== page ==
Monday, 28 July 2008

Brown isn't the new John Major

I've just watched Newsnight and its analysis of Gordon Brown's leadership woes. Michael Crick's piece focused on four potential candidates who might stand should Brown quit or be forced from office - David Miliband, Alan Johnson, Jack Straw or James Purnell. They also had Polly Toynbee saying that Brown should go now, while Steve Richards was saying that although Brown's been a rather poor Prime Minister, now wasn't the time to get rid of him.

However, all this assumes that Brown will either willingly give up the job he's craved all his life or that he can be forced to step down. I think both are highly unlikely.

Let's look at the latter first. What would it take to force him out? Well, under Labour Party rules, a leadership election when the party is in government can only take place if the party conference votes to hold an election. I really can't see the Labour Party being sufficiently panicked to go down that route.

Failing that, it is possible that Brown could be forced out if enough backbench MPs put their heads above the parapet, or if there was a mass resignation from the Cabinet. But that sort of bloodbath doesn't strike me as being a good basis for any new leader to take over and lead the party to recovery, or at least to a respectable showing at the subsequent general election.

So, could Brown be persuaded to stand down of his own accord? I doubt it. There are many similarities between Brown's government and John Major's administration - the lack of vision, the widespread feeling that the Prime Minister is out of his depth, the economic problems, the belief that the party has been in power too long, the sense that there's another political calamity always waiting around the corner, the loss of safe seats at by-elections, the feeling that no matter what happens the governing party is doomed to defeat.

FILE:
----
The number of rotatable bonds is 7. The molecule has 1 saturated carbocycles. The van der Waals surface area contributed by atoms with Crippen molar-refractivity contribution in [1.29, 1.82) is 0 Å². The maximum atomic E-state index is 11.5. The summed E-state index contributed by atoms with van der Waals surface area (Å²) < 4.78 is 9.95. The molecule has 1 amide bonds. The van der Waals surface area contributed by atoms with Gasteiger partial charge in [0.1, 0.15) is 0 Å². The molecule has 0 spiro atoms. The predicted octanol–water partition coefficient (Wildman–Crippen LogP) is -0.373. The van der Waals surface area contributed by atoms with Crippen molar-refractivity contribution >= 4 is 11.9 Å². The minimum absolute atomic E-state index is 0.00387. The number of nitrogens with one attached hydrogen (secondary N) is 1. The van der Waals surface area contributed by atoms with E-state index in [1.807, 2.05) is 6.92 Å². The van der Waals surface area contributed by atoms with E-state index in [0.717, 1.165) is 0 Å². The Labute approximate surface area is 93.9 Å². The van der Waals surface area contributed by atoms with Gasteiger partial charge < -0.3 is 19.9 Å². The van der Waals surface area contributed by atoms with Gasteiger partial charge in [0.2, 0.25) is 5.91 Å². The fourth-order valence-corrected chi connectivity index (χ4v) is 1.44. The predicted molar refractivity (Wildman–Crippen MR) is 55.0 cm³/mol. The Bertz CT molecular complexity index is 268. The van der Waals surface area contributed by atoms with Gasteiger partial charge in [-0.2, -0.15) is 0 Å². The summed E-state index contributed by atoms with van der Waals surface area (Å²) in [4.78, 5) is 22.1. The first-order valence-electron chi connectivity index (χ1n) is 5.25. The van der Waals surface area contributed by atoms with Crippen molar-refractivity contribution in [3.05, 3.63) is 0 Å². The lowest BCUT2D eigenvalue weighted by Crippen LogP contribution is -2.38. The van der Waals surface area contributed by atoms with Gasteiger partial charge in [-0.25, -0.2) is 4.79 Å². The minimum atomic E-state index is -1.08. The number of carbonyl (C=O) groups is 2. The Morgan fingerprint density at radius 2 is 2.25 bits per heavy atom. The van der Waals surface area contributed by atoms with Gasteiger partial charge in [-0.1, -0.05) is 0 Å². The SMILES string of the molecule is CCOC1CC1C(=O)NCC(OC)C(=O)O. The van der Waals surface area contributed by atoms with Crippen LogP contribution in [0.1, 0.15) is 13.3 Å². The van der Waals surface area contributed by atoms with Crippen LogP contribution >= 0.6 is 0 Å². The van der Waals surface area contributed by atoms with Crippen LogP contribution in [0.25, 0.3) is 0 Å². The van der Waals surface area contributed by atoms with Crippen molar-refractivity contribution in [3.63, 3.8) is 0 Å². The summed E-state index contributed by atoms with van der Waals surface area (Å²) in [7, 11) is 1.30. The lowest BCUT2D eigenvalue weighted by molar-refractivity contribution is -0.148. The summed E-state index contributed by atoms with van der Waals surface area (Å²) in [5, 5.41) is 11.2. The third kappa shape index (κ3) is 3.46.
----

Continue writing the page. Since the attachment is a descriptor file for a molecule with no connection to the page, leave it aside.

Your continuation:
But there is an important respect in which Brown differs from Major. In 1995, Major at least had the courage to put his own leadership on the line when he launched his 'put up or shut up' leadership election. Does anyone think Brown has the bottle to do anything like that? I thought not. This is the man who, only a year ago, engineered his way to an unopposed coronation to succeed Tony Blair, ensuring that even the token left-wing challenge to him was blocked. He's not a man who's particularly comfortable facing a challenge.

But even if Brown could be magically prised away from the leadership, would that make much difference to the Labour Party? Probably not. In 1995, Major faced a clear alternative in the shape of John Redwood and his aggressively Thatcherite Euro-sceptic programme. But none of the potential contenders to succeeed Brown offer much difference. Although Brown is a bit more unpopular than his party, what's remarkable about the Labour Party is that on the whole there aren't any great ideological divisions there, but nor are there any ideas about what the party could do differently. Sticking a new label on the tin ain't gonna make people buy it if there's a nasty smell coming from within. And the only smell coming from the Labour tin is one of decay.

1 comment:

Wit and wisdom said...

John Major's 'put up or shut up vote was a sign of weakness, not strength. If Gordon Brown was to go down this route he really would be finished, as John Major was, despite winning

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